UAW workers at GM plants in Spring Hill, Tennessee, and Lansing, Michigan, also voted against the contract.
Yet GM’s large plant in Arlington, Texas, voted in favor of the deal, its local union UAW announced Wednesday. This means there is still a chance the GM contract will be approved. The final vote could go down to the wire, according to Marc Robinson, a former GM economist and game theory expert who has blogged about the strike.
The large vote in favor of the deal in Arlington shows that much of the vote depends on how local union leaders explain or promote the contract, Robinson said.
The deals mark the biggest pay gains the union has won in decades, including a 25 percent increase in base pay over 4 1/2 years.
Opposition to the contract appears to come from veteran General Motors workers, disappointed that union leaders were unable to negotiate gains such as higher retirement benefits. The union also failed in its attempt to restore defined benefit pensions for all workers, but it forced automakers to increase their contributions to 401(k) retirement accounts.
“I think it’s pretty good overall. I think a lot of people are disappointed that retirees’ pensions and health insurance coverage haven’t been won back,” said Chris Viola, a GM employee at Factory Zero, an electric vehicle factory in Detroit, in a text message. Viola voted to approve the contract. “Many people hired before 2007 may have had both at one point, but lost them after a long layoff and reset their seniority.”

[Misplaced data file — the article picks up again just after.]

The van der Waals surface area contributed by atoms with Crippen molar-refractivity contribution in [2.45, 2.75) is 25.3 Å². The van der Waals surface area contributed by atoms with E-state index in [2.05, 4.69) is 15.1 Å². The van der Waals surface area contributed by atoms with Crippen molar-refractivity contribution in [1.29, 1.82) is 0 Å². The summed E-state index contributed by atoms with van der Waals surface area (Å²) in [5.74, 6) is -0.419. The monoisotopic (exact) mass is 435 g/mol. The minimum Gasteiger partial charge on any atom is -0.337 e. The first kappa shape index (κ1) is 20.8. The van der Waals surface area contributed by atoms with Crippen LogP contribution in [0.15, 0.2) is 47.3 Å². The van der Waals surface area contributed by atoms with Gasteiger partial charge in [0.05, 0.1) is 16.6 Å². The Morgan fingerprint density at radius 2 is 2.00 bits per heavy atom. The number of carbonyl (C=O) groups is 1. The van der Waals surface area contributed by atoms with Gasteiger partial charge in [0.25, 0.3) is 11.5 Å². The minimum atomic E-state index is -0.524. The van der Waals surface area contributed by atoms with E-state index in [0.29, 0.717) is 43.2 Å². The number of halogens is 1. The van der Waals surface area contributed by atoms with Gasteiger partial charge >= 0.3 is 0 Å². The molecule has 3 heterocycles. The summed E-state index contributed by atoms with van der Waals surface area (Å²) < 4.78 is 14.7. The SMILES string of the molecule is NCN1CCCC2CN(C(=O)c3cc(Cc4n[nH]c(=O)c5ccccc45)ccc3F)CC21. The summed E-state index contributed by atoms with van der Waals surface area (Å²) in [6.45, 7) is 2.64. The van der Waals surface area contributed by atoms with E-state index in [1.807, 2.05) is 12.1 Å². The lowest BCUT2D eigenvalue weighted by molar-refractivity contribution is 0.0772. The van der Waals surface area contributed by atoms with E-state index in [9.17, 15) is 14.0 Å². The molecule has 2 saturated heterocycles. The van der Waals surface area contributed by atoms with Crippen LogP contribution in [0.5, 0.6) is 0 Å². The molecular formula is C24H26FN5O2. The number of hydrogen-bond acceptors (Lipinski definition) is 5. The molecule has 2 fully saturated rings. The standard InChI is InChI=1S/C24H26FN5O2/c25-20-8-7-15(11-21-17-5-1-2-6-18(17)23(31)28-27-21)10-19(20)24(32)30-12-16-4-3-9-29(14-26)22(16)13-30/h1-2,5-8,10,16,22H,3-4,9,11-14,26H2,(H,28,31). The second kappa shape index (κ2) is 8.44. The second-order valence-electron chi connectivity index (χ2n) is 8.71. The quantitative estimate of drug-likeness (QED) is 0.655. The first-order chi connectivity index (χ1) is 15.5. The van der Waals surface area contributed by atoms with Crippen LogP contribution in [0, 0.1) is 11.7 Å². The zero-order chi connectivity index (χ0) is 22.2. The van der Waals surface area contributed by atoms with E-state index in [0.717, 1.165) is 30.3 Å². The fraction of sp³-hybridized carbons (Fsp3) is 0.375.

General Motors declined to comment until UAW workers finished voting.
When the deal was negotiated, GM Chief Executive Mary Barra welcomed it and said the company “can’t wait to get everyone back to work.”
UAW President Shawn Fain called these “record contracts” that squeezed out companies “every last penny.” But he also stressed that the decision was up to UAW members.
If UAW workers at GM plants vote against the contract, they could go on strike again. Union leaders could also try to negotiate a new deal for GM workers.
The tentative contracts came after a long period during which workers’ salaries did not follow with inflation, and after the union gave up some benefits during the Great Recession, when automakers were struggling to survive. The union managed to recapture many of these benefits in the new agreements, including restoring cost-of-living wage adjustments to compensate for inflation. It also eliminated wage levels that left new workers on a lower pay scale.
Bill Bagwell, a longtime GM employee at a parts warehouse in Ypsilanti, Michigan, said he voted against the contract.
“The tentative contract does not provide any work-life balance gains,” Bagwell said. “This provides very minimal gains to long-time employees, who are the ones who made sacrifices during the bankruptcy. And while we removed salary levels, we didn’t change benefit levels.